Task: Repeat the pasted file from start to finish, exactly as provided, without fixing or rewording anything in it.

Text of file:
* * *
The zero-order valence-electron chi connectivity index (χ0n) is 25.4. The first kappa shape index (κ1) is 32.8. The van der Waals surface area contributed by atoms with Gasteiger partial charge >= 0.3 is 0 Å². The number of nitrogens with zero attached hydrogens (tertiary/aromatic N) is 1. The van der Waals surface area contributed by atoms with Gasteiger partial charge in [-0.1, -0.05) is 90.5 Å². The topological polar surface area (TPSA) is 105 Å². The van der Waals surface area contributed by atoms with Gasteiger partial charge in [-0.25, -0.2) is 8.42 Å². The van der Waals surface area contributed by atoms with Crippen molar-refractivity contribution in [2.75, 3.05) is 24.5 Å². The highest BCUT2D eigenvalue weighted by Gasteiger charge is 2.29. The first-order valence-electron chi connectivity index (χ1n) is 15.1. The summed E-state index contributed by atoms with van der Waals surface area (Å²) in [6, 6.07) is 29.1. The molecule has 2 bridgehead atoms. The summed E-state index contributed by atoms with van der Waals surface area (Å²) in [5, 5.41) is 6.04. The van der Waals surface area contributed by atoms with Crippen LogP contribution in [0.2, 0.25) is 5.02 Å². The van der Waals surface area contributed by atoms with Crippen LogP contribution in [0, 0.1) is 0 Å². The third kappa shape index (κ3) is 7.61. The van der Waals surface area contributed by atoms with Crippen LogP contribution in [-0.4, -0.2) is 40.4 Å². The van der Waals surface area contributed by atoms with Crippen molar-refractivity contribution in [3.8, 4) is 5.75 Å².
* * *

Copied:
The zero-order valence-electron chi connectivity index (χ0n) is 25.4. The first kappa shape index (κ1) is 32.8. The van der Waals surface area contributed by atoms with Gasteiger partial charge >= 0.3 is 0 Å². The number of nitrogens with zero attached hydrogens (tertiary/aromatic N) is 1. The van der Waals surface area contributed by atoms with Gasteiger partial charge in [-0.1, -0.05) is 90.5 Å². The topological polar surface area (TPSA) is 105 Å². The van der Waals surface area contributed by atoms with Gasteiger partial charge in [-0.25, -0.2) is 8.42 Å². The van der Waals surface area contributed by atoms with Crippen molar-refractivity contribution in [2.75, 3.05) is 24.5 Å². The highest BCUT2D eigenvalue weighted by Gasteiger charge is 2.29. The first-order valence-electron chi connectivity index (χ1n) is 15.1. The summed E-state index contributed by atoms with van der Waals surface area (Å²) in [6, 6.07) is 29.1. The molecule has 2 bridgehead atoms. The summed E-state index contributed by atoms with van der Waals surface area (Å²) in [5, 5.41) is 6.04. The van der Waals surface area contributed by atoms with Crippen LogP contribution in [0.2, 0.25) is 5.02 Å². The van der Waals surface area contributed by atoms with Crippen LogP contribution in [0, 0.1) is 0 Å². The third kappa shape index (κ3) is 7.61. The van der Waals surface area contributed by atoms with Crippen LogP contribution in [-0.4, -0.2) is 40.4 Å². The van der Waals surface area contributed by atoms with Crippen molar-refractivity contribution in [3.8, 4) is 5.75 Å².